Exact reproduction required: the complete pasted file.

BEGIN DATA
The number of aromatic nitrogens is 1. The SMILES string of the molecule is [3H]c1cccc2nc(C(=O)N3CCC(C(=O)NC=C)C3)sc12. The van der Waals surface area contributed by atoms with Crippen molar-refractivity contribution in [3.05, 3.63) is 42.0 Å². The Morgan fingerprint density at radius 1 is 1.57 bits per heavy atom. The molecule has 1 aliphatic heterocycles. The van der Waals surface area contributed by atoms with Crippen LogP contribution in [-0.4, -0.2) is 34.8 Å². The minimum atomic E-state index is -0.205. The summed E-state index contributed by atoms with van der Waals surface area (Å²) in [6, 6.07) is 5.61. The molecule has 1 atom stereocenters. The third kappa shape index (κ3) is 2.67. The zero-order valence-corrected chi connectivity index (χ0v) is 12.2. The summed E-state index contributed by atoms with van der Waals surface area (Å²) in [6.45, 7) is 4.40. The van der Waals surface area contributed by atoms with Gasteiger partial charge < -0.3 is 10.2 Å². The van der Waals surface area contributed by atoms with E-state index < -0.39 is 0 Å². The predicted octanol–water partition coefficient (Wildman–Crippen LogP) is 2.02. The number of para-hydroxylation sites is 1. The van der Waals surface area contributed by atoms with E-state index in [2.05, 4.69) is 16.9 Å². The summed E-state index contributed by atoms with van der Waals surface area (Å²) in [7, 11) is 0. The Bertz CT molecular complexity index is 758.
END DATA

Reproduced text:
The number of aromatic nitrogens is 1. The SMILES string of the molecule is [3H]c1cccc2nc(C(=O)N3CCC(C(=O)NC=C)C3)sc12. The van der Waals surface area contributed by atoms with Crippen molar-refractivity contribution in [3.05, 3.63) is 42.0 Å². The Morgan fingerprint density at radius 1 is 1.57 bits per heavy atom. The molecule has 1 aliphatic heterocycles. The van der Waals surface area contributed by atoms with Crippen LogP contribution in [-0.4, -0.2) is 34.8 Å². The minimum atomic E-state index is -0.205. The summed E-state index contributed by atoms with van der Waals surface area (Å²) in [6, 6.07) is 5.61. The molecule has 1 atom stereocenters. The third kappa shape index (κ3) is 2.67. The zero-order valence-corrected chi connectivity index (χ0v) is 12.2. The summed E-state index contributed by atoms with van der Waals surface area (Å²) in [6.45, 7) is 4.40. The van der Waals surface area contributed by atoms with Gasteiger partial charge < -0.3 is 10.2 Å². The van der Waals surface area contributed by atoms with E-state index < -0.39 is 0 Å². The predicted octanol–water partition coefficient (Wildman–Crippen LogP) is 2.02. The number of para-hydroxylation sites is 1. The van der Waals surface area contributed by atoms with E-state index in [2.05, 4.69) is 16.9 Å². The summed E-state index contributed by atoms with van der Waals surface area (Å²) in [7, 11) is 0. The Bertz CT molecular complexity index is 758.